Interestingly, stress and workload is the least cited error cause in this study suggesting that underreporting of these types of errors may be present in MEDMARX. In addition, very few error reports cited that errors were reported to caregivers and patients, thus underscoring that a culture of non-disclosure of errors may be present in the health-care system. Alternatively, as majority of reporters are often nursing staff, the nursing staff may have been unaware of disclosure conversations between the physician staff and the patients and families. However, more information on facility and staffing characteristics is needed to interpret these findings.
MEDMARX has limitations.[35–40] First, errors are voluntarily reported and hence not representative of all medication errors. More complete reporting of all categories of errors, such as Category A and B medication errors, could shift the distribution of the reported errors. In addition, because total numbers of doses dispensed are not available, it is not possible to calculate error rates. Nevertheless, occurrence data remain a good way to identify trends. Second, the majority of reports were made by nurses. This characteristic potentially skews the data toward administering errors. Even so, the nursing perspective provides information regarding medication errors undetectable by other methodologies. Third, patient descriptor variables and facility characteristics are limited in MEDMARX. For example, had more patient characteristics such as gestational age and birth weight been collected, more risk factors for harmful medication errors could have been investigated and insight into the lack of significance of patient age for harm been gained. Moreover, information such as nursery level, number of annual deliveries, and number of NICU beds would have been helpful in characterizing the settings in which the various errors occurred. Indeed, the majority of NICUs reporting errors in this study were part of community and general hospitals, reducing the generalizability to other health-care settings such as academic NICUs. We recommend that these variables be added to reporting systems. And finally, although a good inter-rater agreement in MEDMARX has been established, the definitions of the classification system are still subject to interpretation by the reporter, which can lead to misclassification of error data.
According to Leape, successful reporting systems are responsive and provide expert analysis and timely feedback. Toward this aim, our study has identified several targets for intervention in preventing harmful medication errors in the NICU. First, our study calls for more work on the delivery and monitoring of ISMP High-Alert Medications as well as on the most frequently cited medications in NICU error reports such as aminoglycosides and opiates. Second, our study indicates that the current push for installing computerized physician order entry systems nationwide[42–45] would be beneficial in preventing harmful medication errors in the NICU. However, because over half of the errors occurred at the administering stage of medication processing, other interventions such as the smart pump would be useful to reduce these errors. However, caution must be exercised when introducing these devices in the NICU. As shown in this study, faulty equipment and delivery devices for medication administration were associated with harm. Strategies to help reduce this potential for harm need to be explored and can include techniques such as direct observational analyses and simulations.[47,48] By targeting these risk factors for harm in the NICU, our data suggest that a significant number of errors that occur in this clinical setting could be reduced.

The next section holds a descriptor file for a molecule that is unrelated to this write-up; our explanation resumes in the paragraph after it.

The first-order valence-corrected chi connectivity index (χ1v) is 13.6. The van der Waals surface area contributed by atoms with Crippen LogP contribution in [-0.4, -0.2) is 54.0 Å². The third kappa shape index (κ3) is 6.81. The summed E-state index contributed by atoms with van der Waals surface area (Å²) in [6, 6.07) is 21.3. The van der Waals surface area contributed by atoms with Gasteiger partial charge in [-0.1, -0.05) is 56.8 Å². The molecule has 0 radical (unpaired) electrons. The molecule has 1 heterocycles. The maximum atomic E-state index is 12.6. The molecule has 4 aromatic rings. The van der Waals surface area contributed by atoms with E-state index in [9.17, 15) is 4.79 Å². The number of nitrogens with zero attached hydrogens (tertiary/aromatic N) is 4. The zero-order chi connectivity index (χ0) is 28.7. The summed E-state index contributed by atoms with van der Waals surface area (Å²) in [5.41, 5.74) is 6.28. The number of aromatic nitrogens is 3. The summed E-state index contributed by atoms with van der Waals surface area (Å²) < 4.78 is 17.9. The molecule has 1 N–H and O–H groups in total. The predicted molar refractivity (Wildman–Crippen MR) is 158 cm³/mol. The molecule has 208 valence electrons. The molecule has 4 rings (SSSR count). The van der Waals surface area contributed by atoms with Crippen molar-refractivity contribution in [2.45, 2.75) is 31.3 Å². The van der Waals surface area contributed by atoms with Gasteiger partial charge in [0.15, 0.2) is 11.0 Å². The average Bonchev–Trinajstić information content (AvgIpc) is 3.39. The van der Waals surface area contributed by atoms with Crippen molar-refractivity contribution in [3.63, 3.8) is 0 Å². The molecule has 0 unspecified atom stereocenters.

This work was conducted while the first author was a Neonatology Fellow at Johns Hopkins University.
Conflict of interest
The following authors have no conflict of interest with publication of this paper to report: Theodora A Stavroudis, MD and David Bundy, MD. Andrew D Shore, PhD receives 20% salary support from a United States Pharmacopeia (USP) contract and also has a separate consulting agreement to perform additional analyses as requested by USP. Marlene R Miller, MD, MSc and Laura Morlock, PhD have a research contract with USP to analyze data and have full authority to publish findings of their work without requiring pre-approval from USP. Rodney W Hicks, PhD, ARNP was formerly the Manager of Patient Safety Research at USP and is currently the UMC Health System Endowed Chair for Patient Safety at the Texas Tech University Health Sciences Center School of Nursing.
We thank Maureen Fahey, MLA for her help with data coding; Panagiotis K Ordoulidis for his assistance in the preparation of this manuscript. This work was supported by the Agency for Healthcare Research and Quality Grant 1R03HS016774-01A1.
J Perinatol. 2010;30(7):459-468. © 2010 Nature Publishing Group
Cite this: NICU Medication Errors: Identifying a Risk Profile for Medication Errors in the Neonatal Intensive Care Unit - Medscape - Jul 01, 2010.